The BBC has an account today of the Lazarus heist, the 2018 hack of the Bangladesh bank reserve by North Korea. It’s largely worth skipping — it’s the kind of report that drags out the story for no discernible reason other than that it thinks it’s much more interesting than it is — but if it’s worth reading, it’s worth reading as a rhetorical study for lines like these:
Bangladesh Bank is the country’s central bank, responsible for overseeing the precious currency reserves of a country where millions live in poverty.
And so $81m got through. Not what the hackers were aiming for, but the lost money was still a huge blow for Bangladesh, a country where one in five people lives below the poverty line.
Excuse you, BBC: in the UK, not only do millions live in poverty, but the rates are similar, at one-fifth of the population (18–22%, depending on the specific metric used).
You could make the argument that the BBC is just trying to underscore the importance of the hack, but why repeatedly¹ mention these statistics if your point wasn’t to try to imply that Bangladesh is a fundamentally impoverished nation, particularly when compared to your presumed UK readership? It is, unfortunately, perfectly common for countries to have millions in poverty, and while I’m not going to make claims about poverty rates across the world, you definitely shouldn’t try to use the one-fifth figure to underscore your point if your own country has a similar rate.¹
Here’s another example, describing one of the only known members of the Lazarus group (my own emphasis in bold):
The agency has released a photo plucked from a 2011 email sent by a Chosun Expo manager introducing Park to an outside client. It shows a clean-cut Korean man in his late 20s or early 30s, dressed in a pin-striped black shirt and chocolate-brown suit. Nothing out of the ordinary, at first glance, apart from a drained look on his face.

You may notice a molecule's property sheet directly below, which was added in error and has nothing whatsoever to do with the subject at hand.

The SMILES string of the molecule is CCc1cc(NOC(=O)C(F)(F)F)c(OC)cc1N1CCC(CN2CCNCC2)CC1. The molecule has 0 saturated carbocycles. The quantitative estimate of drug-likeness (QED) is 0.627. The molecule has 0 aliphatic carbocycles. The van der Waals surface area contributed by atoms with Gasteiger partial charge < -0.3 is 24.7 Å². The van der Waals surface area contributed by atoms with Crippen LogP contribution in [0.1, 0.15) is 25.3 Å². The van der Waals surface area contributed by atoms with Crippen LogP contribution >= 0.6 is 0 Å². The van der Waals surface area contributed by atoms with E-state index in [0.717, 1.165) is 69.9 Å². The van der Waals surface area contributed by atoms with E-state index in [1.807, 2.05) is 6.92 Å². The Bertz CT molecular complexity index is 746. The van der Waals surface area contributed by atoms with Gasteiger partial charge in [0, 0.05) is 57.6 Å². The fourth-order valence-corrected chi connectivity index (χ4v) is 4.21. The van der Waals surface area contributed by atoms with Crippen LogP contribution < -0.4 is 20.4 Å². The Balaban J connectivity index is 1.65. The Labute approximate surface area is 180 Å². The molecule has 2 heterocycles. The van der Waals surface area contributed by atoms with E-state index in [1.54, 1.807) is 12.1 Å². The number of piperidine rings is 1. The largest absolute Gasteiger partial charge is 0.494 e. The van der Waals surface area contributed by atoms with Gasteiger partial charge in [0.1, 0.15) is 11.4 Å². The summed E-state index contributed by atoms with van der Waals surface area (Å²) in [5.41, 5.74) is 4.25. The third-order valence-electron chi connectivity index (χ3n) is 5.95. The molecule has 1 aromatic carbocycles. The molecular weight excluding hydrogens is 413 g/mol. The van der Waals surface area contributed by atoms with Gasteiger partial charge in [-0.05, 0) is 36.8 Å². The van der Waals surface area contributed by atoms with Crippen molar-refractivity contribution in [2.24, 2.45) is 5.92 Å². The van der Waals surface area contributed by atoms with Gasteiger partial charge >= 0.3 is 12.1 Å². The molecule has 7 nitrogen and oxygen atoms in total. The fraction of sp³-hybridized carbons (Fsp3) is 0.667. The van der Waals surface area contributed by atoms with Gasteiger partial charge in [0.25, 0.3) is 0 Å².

The only thing that makes this man’s look “drained” is the fact that the author assumes a North Korean citizen must be permanently exhausted due to constant hardships. Other than that, it’s just a normal ID photo.
I’m not going to go through the whole article because I don’t really want to even read the whole thing, but it’s a good example of how seemingly “neutral” reporting includes rhetoric that can be used to demonize and other foreign countries and their citizens. You don’t need to portray Bangladesh as an impoverished backwater country in order to stress the fact that stealing a billion dollars from its central bank would be a problem; you don’t need to add commentary about “a drained look” on someone’s face³ when describing them, especially when you include a goddamned picture of him immediately below it.⁴ I get that stories need to be sensationalized sometimes, but don’t be racist when doing it — be conscious of the language you’re using and how it portrays the very real people in our global community.
¹ These two lines come from two completely different points in the article — it’s clearly something the author wants to underscore.
² For the record, the US reports a poverty rate of around 10%, which puts around 30 million of us in poverty. However, the poverty rates are… generous to the government, some might say. For example, the Census Bureau’s site uses the example of a five-person extended family, with two children, earning a total of $32,000 per year, which is somehow not considered to be living in poverty because they exceed the $31,275 threshold.
³ I would actually argue that this commentary undermines the point of the rest of the paragraph, which is to claim that there’s “nothing out of the ordinary” about his appearance based on the photo — those are the literal words. Of course, I’m not sure what the author thinks a hacker should look like, but that’s a different article.
⁴ I understand that not everyone can see the picture, but (a) that’s what alt-text is for, and (b) again, the initial, neutral description would have been sufficient for that.